Beginner Enumerables

Learning Goals

  • Learn how to use & recreate the functionality of .map, .find_all and .find using .each
  • Understand when to use .map, .find_all and .find appropriately.
  • Learn how to explore new enumerables using Ruby docs.

Vocabulary

  • enumerable
  • iterate
  • map, find, find_all
  • return value

Warm Up

  • What is iteration and when do we use it?
  • In your notebook, write the code to that you would use to print each of the letters in this array: dynasty_1 = ["K", "e", "n", "n", "e", "d", "y"].
  • In your notebook, write the code that you would use to create a new array with capitalized versions of the following names.: names = ['jack', 'bobby', 'teddy']

Intro

Earlier this week, we learned about the method #each. We used #each to iterate over a collection to accomplish a variety of tasks: transforming collections, pulling a subset of elements, and creating new things based on some or all of the elements in the collection. Because iteration is something we do on a nearly daily basis as programmers, Ruby has built some out-of-the-box tools that help us streamline the more common iteration patterns. These tools are categorized as enumerables. Enumerables are methods that take the base function of #each and build on it to simplify certain patterns of iteration.

Before we get into the enumerables themselves, let’s take a moment to form a strategy for learning all of these new methods. In a moment, you will receive a half sheet of guided notes, but for now, let’s use our notebooks to record the three key parts that we will want to know for any enumerable, including the method #each:

  • syntax
  • return value
  • best use-cases

As we walk through some of the more common enumerables, we will be recording these three parts for each enumerable in your guided notes - you will be able to use these notes as a study tool to better cement each enumerable in your mind.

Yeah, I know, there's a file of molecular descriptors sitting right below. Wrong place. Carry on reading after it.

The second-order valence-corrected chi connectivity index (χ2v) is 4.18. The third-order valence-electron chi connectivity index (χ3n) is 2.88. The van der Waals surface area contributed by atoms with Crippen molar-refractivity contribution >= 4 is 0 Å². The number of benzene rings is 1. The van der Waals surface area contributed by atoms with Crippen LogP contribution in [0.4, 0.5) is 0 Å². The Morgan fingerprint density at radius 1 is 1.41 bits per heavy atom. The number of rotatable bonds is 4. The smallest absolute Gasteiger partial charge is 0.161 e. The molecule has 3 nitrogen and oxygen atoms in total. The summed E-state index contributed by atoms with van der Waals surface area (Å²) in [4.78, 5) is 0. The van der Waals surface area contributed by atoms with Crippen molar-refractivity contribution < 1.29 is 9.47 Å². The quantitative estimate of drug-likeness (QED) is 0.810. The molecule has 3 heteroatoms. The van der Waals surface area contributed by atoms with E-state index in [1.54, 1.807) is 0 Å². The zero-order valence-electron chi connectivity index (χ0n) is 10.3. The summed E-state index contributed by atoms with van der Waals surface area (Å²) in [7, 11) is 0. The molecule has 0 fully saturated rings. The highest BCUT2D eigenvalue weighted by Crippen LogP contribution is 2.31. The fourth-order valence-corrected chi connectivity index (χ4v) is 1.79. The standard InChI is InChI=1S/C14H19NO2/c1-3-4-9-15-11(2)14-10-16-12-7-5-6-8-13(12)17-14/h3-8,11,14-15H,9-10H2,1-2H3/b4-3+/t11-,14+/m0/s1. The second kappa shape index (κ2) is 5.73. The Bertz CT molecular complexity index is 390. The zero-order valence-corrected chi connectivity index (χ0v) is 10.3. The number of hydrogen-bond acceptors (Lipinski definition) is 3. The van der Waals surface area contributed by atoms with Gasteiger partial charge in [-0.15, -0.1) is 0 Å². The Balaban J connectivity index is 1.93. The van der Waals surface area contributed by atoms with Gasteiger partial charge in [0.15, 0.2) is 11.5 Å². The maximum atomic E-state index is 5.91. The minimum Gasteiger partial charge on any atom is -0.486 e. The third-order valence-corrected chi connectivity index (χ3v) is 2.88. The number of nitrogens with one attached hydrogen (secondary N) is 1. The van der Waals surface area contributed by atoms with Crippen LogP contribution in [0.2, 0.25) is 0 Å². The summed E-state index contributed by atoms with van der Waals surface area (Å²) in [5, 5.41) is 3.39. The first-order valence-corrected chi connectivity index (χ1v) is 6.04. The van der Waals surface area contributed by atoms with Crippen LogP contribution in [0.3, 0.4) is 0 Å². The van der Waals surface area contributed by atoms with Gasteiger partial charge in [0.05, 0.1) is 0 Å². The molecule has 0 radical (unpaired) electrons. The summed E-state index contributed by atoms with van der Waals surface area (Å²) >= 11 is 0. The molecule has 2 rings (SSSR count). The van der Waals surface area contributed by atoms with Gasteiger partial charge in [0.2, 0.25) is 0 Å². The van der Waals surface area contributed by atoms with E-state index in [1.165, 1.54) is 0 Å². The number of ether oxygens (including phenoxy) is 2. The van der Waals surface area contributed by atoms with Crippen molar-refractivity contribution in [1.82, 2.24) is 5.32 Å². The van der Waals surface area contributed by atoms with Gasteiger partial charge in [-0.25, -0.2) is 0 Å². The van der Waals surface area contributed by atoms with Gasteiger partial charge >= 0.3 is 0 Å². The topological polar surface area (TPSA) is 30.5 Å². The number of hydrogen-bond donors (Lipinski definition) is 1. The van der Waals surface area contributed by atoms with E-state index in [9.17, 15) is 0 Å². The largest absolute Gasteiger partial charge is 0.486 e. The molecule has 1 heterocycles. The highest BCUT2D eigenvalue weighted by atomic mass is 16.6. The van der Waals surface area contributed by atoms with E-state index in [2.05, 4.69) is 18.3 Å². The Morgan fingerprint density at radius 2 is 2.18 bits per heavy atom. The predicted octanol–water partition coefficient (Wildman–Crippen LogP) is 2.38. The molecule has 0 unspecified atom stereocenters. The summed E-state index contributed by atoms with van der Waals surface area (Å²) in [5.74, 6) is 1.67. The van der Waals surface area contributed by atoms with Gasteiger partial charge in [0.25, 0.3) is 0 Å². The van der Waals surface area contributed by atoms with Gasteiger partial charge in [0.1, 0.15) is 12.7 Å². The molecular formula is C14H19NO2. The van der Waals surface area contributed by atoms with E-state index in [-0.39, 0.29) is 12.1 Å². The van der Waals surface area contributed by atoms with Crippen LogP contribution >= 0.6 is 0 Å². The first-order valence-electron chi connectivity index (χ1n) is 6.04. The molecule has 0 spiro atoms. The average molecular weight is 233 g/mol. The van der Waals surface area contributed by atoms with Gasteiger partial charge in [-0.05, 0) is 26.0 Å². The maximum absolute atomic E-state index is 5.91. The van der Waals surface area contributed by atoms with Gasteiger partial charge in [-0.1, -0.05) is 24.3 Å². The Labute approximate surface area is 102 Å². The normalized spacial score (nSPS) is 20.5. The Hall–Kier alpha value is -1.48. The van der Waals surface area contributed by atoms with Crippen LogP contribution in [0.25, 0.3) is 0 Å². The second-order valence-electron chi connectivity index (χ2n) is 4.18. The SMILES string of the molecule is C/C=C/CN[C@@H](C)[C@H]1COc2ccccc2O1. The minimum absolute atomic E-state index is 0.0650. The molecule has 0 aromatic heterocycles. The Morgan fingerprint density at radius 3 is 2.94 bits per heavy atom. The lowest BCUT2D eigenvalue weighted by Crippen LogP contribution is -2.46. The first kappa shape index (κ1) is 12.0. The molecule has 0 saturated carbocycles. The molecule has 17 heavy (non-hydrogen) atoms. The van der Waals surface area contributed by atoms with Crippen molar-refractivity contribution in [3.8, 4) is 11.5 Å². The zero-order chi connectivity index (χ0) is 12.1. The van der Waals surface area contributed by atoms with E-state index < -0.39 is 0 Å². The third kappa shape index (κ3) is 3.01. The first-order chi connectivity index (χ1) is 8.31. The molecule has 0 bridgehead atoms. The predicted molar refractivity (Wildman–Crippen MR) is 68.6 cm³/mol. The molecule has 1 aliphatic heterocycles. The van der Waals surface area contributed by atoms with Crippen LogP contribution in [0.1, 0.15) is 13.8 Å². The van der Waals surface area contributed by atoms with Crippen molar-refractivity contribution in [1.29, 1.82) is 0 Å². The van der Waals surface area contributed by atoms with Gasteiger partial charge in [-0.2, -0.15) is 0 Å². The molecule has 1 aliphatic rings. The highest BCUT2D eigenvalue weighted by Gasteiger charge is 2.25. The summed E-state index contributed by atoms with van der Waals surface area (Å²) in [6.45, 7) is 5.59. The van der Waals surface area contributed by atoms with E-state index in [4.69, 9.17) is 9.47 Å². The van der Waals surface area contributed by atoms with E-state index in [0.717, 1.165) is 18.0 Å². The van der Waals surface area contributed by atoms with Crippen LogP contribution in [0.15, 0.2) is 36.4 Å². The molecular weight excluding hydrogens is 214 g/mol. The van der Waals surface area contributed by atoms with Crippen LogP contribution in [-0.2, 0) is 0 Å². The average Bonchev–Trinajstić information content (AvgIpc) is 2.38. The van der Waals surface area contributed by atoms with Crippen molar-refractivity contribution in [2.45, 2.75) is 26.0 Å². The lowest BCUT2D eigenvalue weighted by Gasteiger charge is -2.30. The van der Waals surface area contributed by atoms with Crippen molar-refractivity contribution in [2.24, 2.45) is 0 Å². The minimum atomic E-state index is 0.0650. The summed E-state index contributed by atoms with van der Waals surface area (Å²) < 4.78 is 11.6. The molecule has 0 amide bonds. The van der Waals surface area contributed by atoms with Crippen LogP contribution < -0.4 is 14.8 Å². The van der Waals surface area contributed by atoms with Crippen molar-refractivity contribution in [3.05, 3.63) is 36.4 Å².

Let’s start our notes with #each.
In the box labeled “Syntax”, let’s record the general syntax for an each method:

  • syntax:

    collection.each do |element|
      # the block of code here will run for each element
    end
    

Similarly, let’s record our return value that .each gives us, and the best use-cases for .each on the lines provided in the guided notes:

  • return value - #each returns the original array
  • best use-cases - When iterating over a collection and there is not an Enumerable that specifically accomplishes the goal.

Return Values

When we were learning about #each, we learned that #each will always return the original array, and we saw that when we use #each, we need to use a placeholder to preserve the return value we are looking for, like this:

numbers = [1, 2, 3, 4, 5]

doubles = []

numbers.each do |number|
  doubles << number * 2
end

p doubles

Knowing what we do about return values, can you guess what the following code snippet would return? Discuss with your parter, then we’ll run the code for the class.

def double
  numbers = [1, 2, 3, 4, 5]

  doubles = []

  numbers.each do |number|
    doubles << number * 2
  end
end

p double

Even when we wrap an #each block inside a method, we need a placeholder to keep track of the return value that we want. This is because the return value of a method will generally be the last line of code that is run, and we can consider the #each block from do to end as a single line of code. Remember that each can be written on a single line like this: numbers.each { |number| doubles << number * 2 }

So, we would want to revise the code above to something like this to get the method to return doubles:

def double
  numbers = [1, 2, 3, 4, 5]

  doubles = []

  numbers.each do |number|
    doubles << number * 2
  end

  doubles
end

p double

Now, our last line of code is doubles instead of the #each block, and the method will return what we expect.

We can also see the return value of #each if we save it to a variable:

numbers = [1, 2, 3, 4, 5]

doubles = []

original = numbers.each do |number|
  doubles << number * 2
end

p doubles
p original

map / collect

map is a lot like each.

The difference is that map actually returns whatever we do in the block. Think about how this is different from each which will always return the content of the original array.

First, let’s look at the example we used above - taking an array of the numbers, we want to end up with an array with the doubles of each of those numbers. With each, we would do it like this:

numbers = [1, 2, 3, 4, 5]

doubles = []

numbers.each do |number|
  doubles << number * 2
end

p doubles

Using map can make this much simpler:

numbers = [1, 2, 3, 4, 5]
doubles = numbers.map do |number|
  number * 2
end

p doubles